The second class of the NASCAR Hall of Fame was officially inducted Monday, May 23.
Combined the five drivers captured over 350 victories and a dozen championships in NASCAR’s premier series. The five inductees were Bobby Allison, Ned Jarrett, Bud Moore, David Pearson and Lee Petty.
Allison won his premier series title in 1983. He won 84 times – tied for third on the all-time list – and three were in NASCAR’s most prominent race, the Daytona 500 (1978, ’82 and ’88).
“I went through a lot of things,” Allison said in his acceptance speech. “I got involved with a lot of people along the way. I won some races. Struggled, got better, did poorly, got better and everything. But the bottom line, it was just an incredible career. And this involved so many people.”
Ned Jarrett really had two careers that put him in the Hall. His first was as a prolific driver,; His second, as a broadcaster, made him a household name. Jarrett won 50 races, two NASCAR premier series championships (1961 and ’65) and two NASCAR Sportsman Division titles (1957-58), and later worked as an analyst for several networks, including MRN, CBS and ESPN.
“When it was announced several years ago there would be a NASCAR Hall of Fame, and when my name was among the original 25 nominees, my prayer from then on was to live long enough to be elected,” said Jarrett. “I’ve had to work hard on my health to be able to be here and enjoy this tremendous honor … I am very humbled by this huge honor, and I don’t take it lightly.”
Bu Moore’s life is rooted in the stuff heroes are made of. A World War II veteran who won five Purple Hearts, Moore went on to become one of the top owners and crew chiefs in NASCAR history. Credited with having a hand in shaping the beginnings of NASCAR, Moore won 63 premier series races as an owner, and three championships – as a crew chief for Buck Baker in 1957 and an owner for Joe Weatherly in 1962-63.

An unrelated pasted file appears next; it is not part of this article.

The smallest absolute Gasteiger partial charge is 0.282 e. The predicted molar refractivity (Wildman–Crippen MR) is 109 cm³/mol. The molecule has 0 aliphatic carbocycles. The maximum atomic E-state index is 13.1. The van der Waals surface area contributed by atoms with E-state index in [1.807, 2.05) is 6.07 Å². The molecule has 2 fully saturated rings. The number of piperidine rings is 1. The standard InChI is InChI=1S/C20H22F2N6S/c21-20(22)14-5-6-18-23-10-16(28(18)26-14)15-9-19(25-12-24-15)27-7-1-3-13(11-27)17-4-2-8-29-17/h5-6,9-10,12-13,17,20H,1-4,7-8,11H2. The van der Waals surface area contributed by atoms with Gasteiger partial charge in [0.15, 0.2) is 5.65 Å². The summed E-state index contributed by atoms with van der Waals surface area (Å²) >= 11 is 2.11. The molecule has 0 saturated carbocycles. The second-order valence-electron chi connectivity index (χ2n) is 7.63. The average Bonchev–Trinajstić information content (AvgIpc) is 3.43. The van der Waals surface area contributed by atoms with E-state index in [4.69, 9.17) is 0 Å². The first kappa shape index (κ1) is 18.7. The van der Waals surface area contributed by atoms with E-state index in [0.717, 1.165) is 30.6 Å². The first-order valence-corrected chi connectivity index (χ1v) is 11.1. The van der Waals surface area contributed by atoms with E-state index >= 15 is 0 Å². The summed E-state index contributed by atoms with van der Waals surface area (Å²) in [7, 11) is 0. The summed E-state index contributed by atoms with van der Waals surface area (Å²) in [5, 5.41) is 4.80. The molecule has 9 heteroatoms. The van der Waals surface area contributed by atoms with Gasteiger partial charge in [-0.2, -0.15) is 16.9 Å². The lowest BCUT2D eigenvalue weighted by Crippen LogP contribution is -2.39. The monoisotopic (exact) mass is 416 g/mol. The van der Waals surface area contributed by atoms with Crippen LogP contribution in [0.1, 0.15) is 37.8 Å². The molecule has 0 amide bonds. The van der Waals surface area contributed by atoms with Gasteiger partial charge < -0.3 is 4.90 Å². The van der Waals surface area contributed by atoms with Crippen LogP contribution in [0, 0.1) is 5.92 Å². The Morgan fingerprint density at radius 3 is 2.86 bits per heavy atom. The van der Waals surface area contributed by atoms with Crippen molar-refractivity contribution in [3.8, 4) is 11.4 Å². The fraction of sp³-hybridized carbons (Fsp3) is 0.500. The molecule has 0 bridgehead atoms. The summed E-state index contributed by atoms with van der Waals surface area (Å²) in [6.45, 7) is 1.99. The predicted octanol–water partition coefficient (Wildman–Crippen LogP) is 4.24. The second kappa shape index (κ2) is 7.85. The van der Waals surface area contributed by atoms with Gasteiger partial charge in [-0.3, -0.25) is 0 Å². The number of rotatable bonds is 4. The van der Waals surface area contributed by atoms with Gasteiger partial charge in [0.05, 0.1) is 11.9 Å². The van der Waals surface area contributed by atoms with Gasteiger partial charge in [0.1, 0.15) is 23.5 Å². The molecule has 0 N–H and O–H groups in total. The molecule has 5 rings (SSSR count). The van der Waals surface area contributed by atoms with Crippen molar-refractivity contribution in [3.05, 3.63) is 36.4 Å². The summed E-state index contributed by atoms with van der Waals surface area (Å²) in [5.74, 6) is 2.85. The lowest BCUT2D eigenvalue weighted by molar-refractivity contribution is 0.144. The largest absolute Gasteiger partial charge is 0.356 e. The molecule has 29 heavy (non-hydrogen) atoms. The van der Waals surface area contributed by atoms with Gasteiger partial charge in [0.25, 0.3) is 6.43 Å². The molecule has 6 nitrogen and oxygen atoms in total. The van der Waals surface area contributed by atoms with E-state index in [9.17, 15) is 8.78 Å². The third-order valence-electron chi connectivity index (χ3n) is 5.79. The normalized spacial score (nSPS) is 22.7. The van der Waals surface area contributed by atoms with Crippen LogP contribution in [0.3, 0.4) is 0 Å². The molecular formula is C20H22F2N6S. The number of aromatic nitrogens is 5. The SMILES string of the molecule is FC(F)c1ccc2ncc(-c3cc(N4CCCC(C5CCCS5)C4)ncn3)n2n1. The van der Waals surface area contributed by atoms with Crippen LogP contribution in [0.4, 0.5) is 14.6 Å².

“My daughter-in-law, Carol, recently asked me how I wanted to be remembered,” said Moore during his induction speech. “The answer is simple: As one who made many contributions to the building of the sport, one whose handshake was as good as any contract, who always gave a straight answer and would never sugar coat it either. But most of all, to be remembered as a man who loved his family, his country and the sport of racing.”
David Pearson’s 105 NASCAR victories ranks second all-time in wins; he also has three championships; all this despite the fact that he never competed in every race in a season.
“I want to thank Richard Petty, too,” Pearson said. “He’s probably the one that made me win as many as I did. I run hard because he’d make me run hard. Sometimes he would make a mistake and I’d pass him. Of course, I didn’t ever make mistakes. … I’ve had more fun running with him than anybody I ever run with ’cause I knew if I ever went to a racetrack and he was there, if I could beat him, I’d win the race.”
Lee Petty joins his son, Richard, in the NASCAR Hall of Fame. Petty won 54 NASCAR premier series races, and was the first to win three NASCAR premier series championships. He also founded Petty Enterprises, the team that amassed 10 driver championships.
Petty, the only deceased member of the second class, was inducted into the Hall by grandsons Kyle, Mark, Ritchie and Tim Petty. Sons Richard and Maurice accepted the induction on Lee’s behalf.
“[Lee Petty] lived in his world and he didn’t want anybody to tell him how to live in his world,” said Richard. “His big deal was to take care of his own. If you got in the way, didn’t make a whole lot of difference to him, he got you out of the way. … Hopefully he’s up there somewhere saying, ‘Okay, I know I’d get there, might have to push somebody out of the way to get there.’”